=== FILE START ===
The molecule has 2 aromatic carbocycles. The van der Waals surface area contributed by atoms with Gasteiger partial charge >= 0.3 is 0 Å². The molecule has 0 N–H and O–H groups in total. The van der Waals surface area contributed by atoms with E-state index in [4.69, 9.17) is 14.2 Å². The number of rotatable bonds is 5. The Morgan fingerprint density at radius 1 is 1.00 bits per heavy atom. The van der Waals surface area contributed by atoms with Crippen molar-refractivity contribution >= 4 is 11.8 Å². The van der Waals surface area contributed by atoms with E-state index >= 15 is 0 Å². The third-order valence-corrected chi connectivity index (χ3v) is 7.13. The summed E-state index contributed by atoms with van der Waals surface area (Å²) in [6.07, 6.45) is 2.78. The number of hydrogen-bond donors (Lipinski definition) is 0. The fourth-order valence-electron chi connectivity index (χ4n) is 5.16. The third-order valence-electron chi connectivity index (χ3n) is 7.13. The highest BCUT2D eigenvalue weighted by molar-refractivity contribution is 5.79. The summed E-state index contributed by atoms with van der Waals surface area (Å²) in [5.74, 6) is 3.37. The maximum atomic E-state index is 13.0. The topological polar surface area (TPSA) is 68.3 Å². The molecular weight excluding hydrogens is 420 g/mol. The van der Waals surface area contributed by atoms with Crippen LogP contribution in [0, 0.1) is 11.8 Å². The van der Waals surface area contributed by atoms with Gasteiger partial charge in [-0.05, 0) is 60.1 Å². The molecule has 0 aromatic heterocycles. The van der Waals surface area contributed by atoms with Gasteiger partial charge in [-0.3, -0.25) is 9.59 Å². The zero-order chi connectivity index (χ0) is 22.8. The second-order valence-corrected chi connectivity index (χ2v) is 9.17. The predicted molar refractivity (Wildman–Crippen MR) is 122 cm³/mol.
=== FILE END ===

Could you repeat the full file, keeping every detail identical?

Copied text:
The molecule has 2 aromatic carbocycles. The van der Waals surface area contributed by atoms with Gasteiger partial charge >= 0.3 is 0 Å². The molecule has 0 N–H and O–H groups in total. The van der Waals surface area contributed by atoms with E-state index in [4.69, 9.17) is 14.2 Å². The number of rotatable bonds is 5. The Morgan fingerprint density at radius 1 is 1.00 bits per heavy atom. The van der Waals surface area contributed by atoms with Crippen molar-refractivity contribution >= 4 is 11.8 Å². The van der Waals surface area contributed by atoms with E-state index >= 15 is 0 Å². The third-order valence-corrected chi connectivity index (χ3v) is 7.13. The summed E-state index contributed by atoms with van der Waals surface area (Å²) in [6.07, 6.45) is 2.78. The number of hydrogen-bond donors (Lipinski definition) is 0. The fourth-order valence-electron chi connectivity index (χ4n) is 5.16. The third-order valence-electron chi connectivity index (χ3n) is 7.13. The highest BCUT2D eigenvalue weighted by molar-refractivity contribution is 5.79. The summed E-state index contributed by atoms with van der Waals surface area (Å²) in [5.74, 6) is 3.37. The maximum atomic E-state index is 13.0. The topological polar surface area (TPSA) is 68.3 Å². The molecular weight excluding hydrogens is 420 g/mol. The van der Waals surface area contributed by atoms with Crippen LogP contribution in [0, 0.1) is 11.8 Å². The van der Waals surface area contributed by atoms with Gasteiger partial charge in [-0.05, 0) is 60.1 Å². The molecule has 0 aromatic heterocycles. The van der Waals surface area contributed by atoms with Gasteiger partial charge in [-0.3, -0.25) is 9.59 Å². The zero-order chi connectivity index (χ0) is 22.8. The second-order valence-corrected chi connectivity index (χ2v) is 9.17. The predicted molar refractivity (Wildman–Crippen MR) is 122 cm³/mol.